March 26 - Injected against her will

Island construction wins award for harm reduction, underwater wonders, no charges in teen's death.

Good morning !

Back in the summer of 2023, investigative reporter Tori Marlan told our team about a story she was working on about people who are forced to receive an injection by the BC government. She’s been following it ever since.

Now, many months later, we've co-published Tori's latest piece with the Investigative Journalism Foundation. It's our top story in today's newsletter.


Today’s approx. read time: 6 minutes

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Against her will: Victoria woman forced by doctors to inject medicine she says harms her

Kirsten Anvik. Photo: Tori Marlan

Warning: This story references sensitive subject matter that may be upsetting to some readers. 

Every five weeks Kirsten Anvik takes two buses to a strip mall pharmacy in Esquimalt, BC, to pick up 300 milligrams of an antipsychotic medication. Then, with a vial of the drug in hand, she pushes through an interior door that connects the pharmacy to a medical office and sits in the waiting area, dreading the injection to come. 

A 54-year-old single mother, Kirsten—who goes by Kir—once aspired to teach yoga. But that dream vanished soon after she was prescribed Abilify Maintena. “My balance started going off,” she says, “and I was getting nerve muscle spasms in my limbs.” She also began to notice debilitating nerve pain, swelling throughout her body, and problems with her hips. “Little by little, my body started to stiffen up.”  

She says that the drug has taken a toll on her mind as well, that it dulls her emotions and causes brain fog. She takes four other medications—lisdexamfetamine, pregabalin, clonazepam, and zopiclone—to minimize its effects. 

Abilify Maintena is the injectable form of Abilify. Both are widely prescribed to treat schizophrenia and bipolar disorder. Their active ingredient, aripiprazole, activates dopamine receptors in the brain. Aside from its possible physical side effects—which include loss of balance, muscle pain and stiffness, inner restlessness, weight gain, seizures, and involuntary muscle contractions—aripiprazole has been linked to compulsive behaviours, such as pathological gambling, binge eating and hypersexual activity.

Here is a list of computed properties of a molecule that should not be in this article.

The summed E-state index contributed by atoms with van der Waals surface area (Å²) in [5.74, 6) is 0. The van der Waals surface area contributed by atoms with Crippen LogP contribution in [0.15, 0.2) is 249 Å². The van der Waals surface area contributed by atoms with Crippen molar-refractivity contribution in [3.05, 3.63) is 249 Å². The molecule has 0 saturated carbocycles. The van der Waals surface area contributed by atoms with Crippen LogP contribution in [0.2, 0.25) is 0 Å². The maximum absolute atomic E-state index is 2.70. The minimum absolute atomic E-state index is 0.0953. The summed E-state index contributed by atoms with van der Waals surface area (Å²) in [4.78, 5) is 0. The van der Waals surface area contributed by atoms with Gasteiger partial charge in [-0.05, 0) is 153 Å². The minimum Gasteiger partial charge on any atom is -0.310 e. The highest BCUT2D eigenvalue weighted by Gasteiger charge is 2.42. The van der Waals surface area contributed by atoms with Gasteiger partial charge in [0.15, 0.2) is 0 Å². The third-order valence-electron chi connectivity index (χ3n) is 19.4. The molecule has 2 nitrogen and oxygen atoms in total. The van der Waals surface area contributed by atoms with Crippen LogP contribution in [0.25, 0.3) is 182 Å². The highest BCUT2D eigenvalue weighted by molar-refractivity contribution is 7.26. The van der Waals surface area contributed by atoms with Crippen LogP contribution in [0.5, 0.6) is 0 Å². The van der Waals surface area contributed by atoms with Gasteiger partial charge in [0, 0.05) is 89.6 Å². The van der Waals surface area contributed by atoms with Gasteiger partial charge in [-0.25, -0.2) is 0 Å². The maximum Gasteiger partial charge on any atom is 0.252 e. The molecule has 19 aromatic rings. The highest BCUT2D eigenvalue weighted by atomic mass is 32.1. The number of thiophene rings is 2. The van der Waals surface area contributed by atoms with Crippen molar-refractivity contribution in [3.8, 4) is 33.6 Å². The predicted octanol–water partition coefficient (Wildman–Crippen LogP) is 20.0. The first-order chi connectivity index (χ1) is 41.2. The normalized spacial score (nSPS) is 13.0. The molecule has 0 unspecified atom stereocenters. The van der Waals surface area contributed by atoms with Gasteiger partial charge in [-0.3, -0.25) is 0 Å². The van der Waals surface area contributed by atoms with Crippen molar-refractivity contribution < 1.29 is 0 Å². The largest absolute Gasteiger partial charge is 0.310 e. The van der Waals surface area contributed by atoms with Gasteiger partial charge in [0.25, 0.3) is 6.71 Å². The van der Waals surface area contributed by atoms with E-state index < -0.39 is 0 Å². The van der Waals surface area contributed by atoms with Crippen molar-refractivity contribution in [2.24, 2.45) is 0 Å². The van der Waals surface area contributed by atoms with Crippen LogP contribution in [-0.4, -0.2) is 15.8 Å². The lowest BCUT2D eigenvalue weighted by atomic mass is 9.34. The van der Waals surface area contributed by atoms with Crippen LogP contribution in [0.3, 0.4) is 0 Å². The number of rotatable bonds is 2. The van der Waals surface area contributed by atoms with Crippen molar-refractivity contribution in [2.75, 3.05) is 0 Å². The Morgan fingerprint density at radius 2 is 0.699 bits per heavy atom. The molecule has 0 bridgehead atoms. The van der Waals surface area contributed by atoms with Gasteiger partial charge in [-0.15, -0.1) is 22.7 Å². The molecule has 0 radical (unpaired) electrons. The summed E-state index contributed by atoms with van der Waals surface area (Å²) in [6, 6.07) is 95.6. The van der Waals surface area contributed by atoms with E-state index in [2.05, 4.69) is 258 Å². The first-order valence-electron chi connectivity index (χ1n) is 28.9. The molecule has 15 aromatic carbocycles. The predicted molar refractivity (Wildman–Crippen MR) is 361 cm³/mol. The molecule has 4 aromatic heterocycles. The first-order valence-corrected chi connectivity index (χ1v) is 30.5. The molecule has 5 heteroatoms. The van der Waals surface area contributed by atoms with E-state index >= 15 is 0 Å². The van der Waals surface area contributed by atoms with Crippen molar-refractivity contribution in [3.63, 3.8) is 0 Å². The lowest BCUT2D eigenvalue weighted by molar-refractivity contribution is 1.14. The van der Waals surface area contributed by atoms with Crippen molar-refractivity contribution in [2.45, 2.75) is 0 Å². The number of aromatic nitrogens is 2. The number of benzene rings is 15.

Despite the harm the drug can cause, and the harm Kir says she’s experiencing, the BC government is forcing her to take it. She isn’t allowed to stop—or to swap it out for a substitute she might better tolerate.

⚠️ Capital Bulletin

Missing Nanaimo man, 87, found dead. [RCMP]

Burnside Road West eastbound lanes near Island Highway expected to be open following vehicle-cyclist collision. West Shore RCMP

Driving today? Check the current traffic situation via Google.


Vancouver Island Construction Association program wins national award

Photo: Tailgate Toolkit

The Tailgate Toolkit supports and educates construction workers about substance use, mental health, and pain management—and is the recipient of the Canadian Construction Association’s (CCA) 2024 Community Award.

A 2022 BC Coroners Service report found 35% of workers who died of illicit drug use during the review period between Aug.1, 2017, and July 31, 2021, were employed in the trades, transport, or as equipment operators.

“You know, construction is a physically taxing job and if somebody gets injured, they can be relegated to pain medication,” says Rory Kulmala, CEO of the Vancouver Island Construction Association (VICA).

“And when they run out of that or access to, then they turn to, you know, illicit substances.”

In the video, worker Daniel says a lot of the people he’s met on job sites are working paycheque to paycheque, so missing time from work often is not an option.

“You get stuck in maybe a mindset or a way of thinking like ‘Well, if I take this substance, I’ll be able to get through the day,’” says Daniel.


Celebrate cherry blossoms at The Big Picnic

The Big Picnic is a special event that brings people from all over Metro Vancouver together to share in the beauty of the cherry blossoms and experience why “there are no strangers under the cherry tree”. The event is inspired by the long-time Japanese cultural tradition of hanami which literally translates to “cherry blossom (hana) viewing (mi)”.